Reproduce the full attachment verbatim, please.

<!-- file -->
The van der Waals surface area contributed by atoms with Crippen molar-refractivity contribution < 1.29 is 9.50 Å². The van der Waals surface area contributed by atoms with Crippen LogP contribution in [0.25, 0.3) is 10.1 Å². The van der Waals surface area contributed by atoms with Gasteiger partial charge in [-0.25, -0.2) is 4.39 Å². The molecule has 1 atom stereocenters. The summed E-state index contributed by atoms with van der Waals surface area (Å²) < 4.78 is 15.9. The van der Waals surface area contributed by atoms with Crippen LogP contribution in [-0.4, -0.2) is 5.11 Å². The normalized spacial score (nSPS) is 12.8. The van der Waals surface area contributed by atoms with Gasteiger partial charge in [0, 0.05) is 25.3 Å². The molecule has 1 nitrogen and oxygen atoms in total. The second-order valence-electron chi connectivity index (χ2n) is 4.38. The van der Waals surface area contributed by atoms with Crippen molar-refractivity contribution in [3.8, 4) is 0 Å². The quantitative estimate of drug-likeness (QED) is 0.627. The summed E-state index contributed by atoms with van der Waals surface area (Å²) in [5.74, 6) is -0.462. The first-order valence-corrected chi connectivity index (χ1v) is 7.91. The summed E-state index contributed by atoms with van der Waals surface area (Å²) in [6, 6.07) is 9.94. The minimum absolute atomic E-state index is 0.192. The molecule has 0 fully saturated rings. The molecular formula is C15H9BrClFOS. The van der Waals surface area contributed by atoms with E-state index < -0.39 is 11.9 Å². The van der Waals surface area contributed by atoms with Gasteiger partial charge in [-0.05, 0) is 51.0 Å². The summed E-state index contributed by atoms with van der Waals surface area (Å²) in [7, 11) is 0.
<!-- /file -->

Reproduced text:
The van der Waals surface area contributed by atoms with Crippen molar-refractivity contribution < 1.29 is 9.50 Å². The van der Waals surface area contributed by atoms with Crippen LogP contribution in [0.25, 0.3) is 10.1 Å². The van der Waals surface area contributed by atoms with Gasteiger partial charge in [-0.25, -0.2) is 4.39 Å². The molecule has 1 atom stereocenters. The summed E-state index contributed by atoms with van der Waals surface area (Å²) < 4.78 is 15.9. The van der Waals surface area contributed by atoms with Crippen LogP contribution in [-0.4, -0.2) is 5.11 Å². The normalized spacial score (nSPS) is 12.8. The van der Waals surface area contributed by atoms with Gasteiger partial charge in [0, 0.05) is 25.3 Å². The molecule has 1 nitrogen and oxygen atoms in total. The second-order valence-electron chi connectivity index (χ2n) is 4.38. The van der Waals surface area contributed by atoms with Crippen molar-refractivity contribution in [3.8, 4) is 0 Å². The quantitative estimate of drug-likeness (QED) is 0.627. The summed E-state index contributed by atoms with van der Waals surface area (Å²) in [5.74, 6) is -0.462. The first-order valence-corrected chi connectivity index (χ1v) is 7.91. The summed E-state index contributed by atoms with van der Waals surface area (Å²) in [6, 6.07) is 9.94. The minimum absolute atomic E-state index is 0.192. The molecule has 0 fully saturated rings. The molecular formula is C15H9BrClFOS. The van der Waals surface area contributed by atoms with E-state index < -0.39 is 11.9 Å². The van der Waals surface area contributed by atoms with Gasteiger partial charge in [-0.05, 0) is 51.0 Å². The summed E-state index contributed by atoms with van der Waals surface area (Å²) in [7, 11) is 0.